Capels said the company, which has 85 employees, pays $49,000 a month in rent for 60,000 square feet of office and warehouse space in Concord. In California, Capels said he wrote a check every month for $55,000 for 22,000 square feet.
In addition to rent, Capels said the move decreased operating, utility, insurance and labor costs. In fact, because of its move to North Carolina, Bastian said National Tour is saving about $1 million a year from worker’s compensation, medical insurance and liability insurance.
Even though National Tour has started to realize some of the financial benefits of the move, the major improvement in the company’s cash flow comes not from increased savings, but rather from increased revenue. Most notably from Nextel, its most high-profile account.
“It ended up costing way more than we had budgeted,” Capels said, “but I had written the contract and I wanted to keep my word.”
So National Tour stuck it out, showing up at the track each week. Toward the end of the year, though, Capels knew he couldn’t continue without more money from Nextel.
After auditing National Tour’s books, at Capels’ request, and realizing what Capels had realized three days before the Daytona 500, Nextel agreed earlier this year to increase its monthly payments and keep the “House” afloat. By doubling its payments to what Bastian said is “north of $500,000 per month,” or $6 million a year, Nextel kept National Tour afloat as well.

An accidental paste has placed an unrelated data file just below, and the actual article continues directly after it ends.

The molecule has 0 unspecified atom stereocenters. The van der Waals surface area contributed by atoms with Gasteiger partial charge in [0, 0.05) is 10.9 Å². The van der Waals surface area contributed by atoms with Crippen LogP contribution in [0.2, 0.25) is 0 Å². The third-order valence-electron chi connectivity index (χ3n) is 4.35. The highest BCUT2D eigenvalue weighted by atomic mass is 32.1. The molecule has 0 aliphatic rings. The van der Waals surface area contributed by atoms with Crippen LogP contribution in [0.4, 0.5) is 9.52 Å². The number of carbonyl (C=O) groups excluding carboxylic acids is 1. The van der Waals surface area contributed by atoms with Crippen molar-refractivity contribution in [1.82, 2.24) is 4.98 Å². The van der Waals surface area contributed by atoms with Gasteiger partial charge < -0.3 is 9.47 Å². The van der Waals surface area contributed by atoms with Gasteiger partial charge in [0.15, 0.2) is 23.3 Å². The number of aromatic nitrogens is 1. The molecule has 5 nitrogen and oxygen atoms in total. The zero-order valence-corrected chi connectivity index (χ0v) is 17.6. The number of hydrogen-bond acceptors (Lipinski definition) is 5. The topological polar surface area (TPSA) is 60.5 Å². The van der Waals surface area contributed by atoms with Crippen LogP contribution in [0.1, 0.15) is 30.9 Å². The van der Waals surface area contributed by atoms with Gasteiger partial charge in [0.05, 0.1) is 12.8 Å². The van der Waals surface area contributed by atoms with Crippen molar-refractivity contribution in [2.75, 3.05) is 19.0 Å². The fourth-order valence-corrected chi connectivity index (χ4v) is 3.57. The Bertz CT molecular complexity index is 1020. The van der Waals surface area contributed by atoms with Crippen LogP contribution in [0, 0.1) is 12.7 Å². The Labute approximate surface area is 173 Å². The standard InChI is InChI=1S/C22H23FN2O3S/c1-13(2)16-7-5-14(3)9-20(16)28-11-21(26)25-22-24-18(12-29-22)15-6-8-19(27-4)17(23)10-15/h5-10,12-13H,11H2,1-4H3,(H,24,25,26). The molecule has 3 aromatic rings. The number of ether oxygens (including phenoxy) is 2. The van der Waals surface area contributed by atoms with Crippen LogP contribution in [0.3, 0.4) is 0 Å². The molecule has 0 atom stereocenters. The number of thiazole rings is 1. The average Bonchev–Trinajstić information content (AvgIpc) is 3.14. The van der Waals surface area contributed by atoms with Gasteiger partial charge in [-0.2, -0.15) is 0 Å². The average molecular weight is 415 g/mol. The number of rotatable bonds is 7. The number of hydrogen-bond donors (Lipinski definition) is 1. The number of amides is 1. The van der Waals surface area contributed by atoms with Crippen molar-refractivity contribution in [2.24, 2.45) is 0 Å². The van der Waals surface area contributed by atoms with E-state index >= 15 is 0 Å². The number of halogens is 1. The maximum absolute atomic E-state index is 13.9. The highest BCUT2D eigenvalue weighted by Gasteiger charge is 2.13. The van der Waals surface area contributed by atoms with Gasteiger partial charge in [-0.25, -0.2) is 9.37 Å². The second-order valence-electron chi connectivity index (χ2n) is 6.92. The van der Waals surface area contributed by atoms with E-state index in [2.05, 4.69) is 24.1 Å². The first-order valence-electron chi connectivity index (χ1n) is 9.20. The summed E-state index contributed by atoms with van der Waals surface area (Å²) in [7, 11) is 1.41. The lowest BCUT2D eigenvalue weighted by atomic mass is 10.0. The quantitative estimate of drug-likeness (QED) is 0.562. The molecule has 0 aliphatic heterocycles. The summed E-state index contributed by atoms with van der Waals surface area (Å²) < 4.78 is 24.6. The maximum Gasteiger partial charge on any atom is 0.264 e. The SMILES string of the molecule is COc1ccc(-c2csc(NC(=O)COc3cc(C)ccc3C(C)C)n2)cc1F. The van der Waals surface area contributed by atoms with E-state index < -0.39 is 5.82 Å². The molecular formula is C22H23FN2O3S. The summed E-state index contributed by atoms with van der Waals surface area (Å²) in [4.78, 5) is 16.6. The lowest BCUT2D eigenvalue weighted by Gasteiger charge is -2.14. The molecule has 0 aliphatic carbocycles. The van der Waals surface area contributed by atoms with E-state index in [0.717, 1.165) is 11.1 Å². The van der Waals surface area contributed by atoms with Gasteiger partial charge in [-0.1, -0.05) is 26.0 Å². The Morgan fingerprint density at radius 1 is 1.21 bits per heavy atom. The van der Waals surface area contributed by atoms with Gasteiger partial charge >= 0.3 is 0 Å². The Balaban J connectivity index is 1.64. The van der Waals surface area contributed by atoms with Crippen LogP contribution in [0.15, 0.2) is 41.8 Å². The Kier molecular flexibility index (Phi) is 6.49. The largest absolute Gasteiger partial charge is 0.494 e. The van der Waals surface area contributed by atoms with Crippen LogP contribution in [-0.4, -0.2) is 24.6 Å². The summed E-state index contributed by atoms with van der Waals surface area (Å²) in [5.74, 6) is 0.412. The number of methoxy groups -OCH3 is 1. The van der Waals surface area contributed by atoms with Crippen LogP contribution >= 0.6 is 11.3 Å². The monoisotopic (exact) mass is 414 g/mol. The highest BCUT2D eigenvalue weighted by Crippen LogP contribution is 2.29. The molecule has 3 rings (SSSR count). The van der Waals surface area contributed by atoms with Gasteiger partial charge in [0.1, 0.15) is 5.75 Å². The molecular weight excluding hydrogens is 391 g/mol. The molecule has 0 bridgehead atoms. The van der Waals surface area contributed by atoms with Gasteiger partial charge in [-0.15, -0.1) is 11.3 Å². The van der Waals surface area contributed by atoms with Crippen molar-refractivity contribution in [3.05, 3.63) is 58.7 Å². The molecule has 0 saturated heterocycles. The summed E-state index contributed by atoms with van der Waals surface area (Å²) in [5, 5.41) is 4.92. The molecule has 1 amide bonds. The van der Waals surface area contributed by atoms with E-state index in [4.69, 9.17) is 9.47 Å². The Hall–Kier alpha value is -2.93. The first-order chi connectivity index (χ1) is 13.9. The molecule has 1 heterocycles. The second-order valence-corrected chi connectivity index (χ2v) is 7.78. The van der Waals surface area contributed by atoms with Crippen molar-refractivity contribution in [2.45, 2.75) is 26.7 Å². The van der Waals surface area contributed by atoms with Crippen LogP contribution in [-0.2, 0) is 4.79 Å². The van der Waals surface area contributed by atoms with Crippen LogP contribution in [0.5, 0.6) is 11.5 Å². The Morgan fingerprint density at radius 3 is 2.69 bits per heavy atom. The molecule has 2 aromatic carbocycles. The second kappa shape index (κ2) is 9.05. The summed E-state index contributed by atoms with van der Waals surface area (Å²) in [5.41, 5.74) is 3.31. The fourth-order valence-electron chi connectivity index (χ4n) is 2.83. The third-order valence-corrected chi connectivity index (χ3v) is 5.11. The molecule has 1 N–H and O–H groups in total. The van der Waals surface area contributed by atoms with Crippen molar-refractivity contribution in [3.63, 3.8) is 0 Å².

“The basic terms are still the same, it’s just that they offered more money on a monthly basis to help ease the pain,” Bastian said.
Michael Robichaud, vice president of marketing for Sprint/Nextel, could not be reached for comment. Michael Mooney, a company spokesman, said National Tour “is a valued vendor of ours and they’ve been very up-front about their financial situation. We’ve been in regular communication with [National Tour], and we’re looking for them to work through this.”
According to the bankruptcy filing, National Tour “is party to several long-term contracts with DeWalt, Irwin, Sprint/Nextel, BMW and others which provide monthly revenue in excess of $800,000,” and Capels said all of the accounts, except Nextel, are profitable.
Capels said National Tour also has recently added GE, DLP, Trex and the NASCAR Members Club to its list of clients. Capels said he has talked to every client and informed them where the company stands and its plans for sustaining itself.
“During November, December and January, the overhead expenses of the business go down dramatically, but the revenues stay the same because Nextel pays on a 12-month calendar and not a nine-month calendar,” Bastian said. “What we intend to do is boost the cash during that end-of-the-year period, and we’re looking to emerge from the bankruptcy proceeding in February.”
Asked how one account could have such a monumental effect on the company’s books, Capels almost laughed and said: “It’s like the Rolling Stones. You’re setting up every day and you tear down every night, but the Stones have three sets across the country, piggy-backing each other. We have one set that has to go from Sonoma [Calif.] to Daytona [Beach, Fla.] in two days, from Fontana [Calif.] to Richmond [Va.] in one and a half days. It’s a huge undertaking.”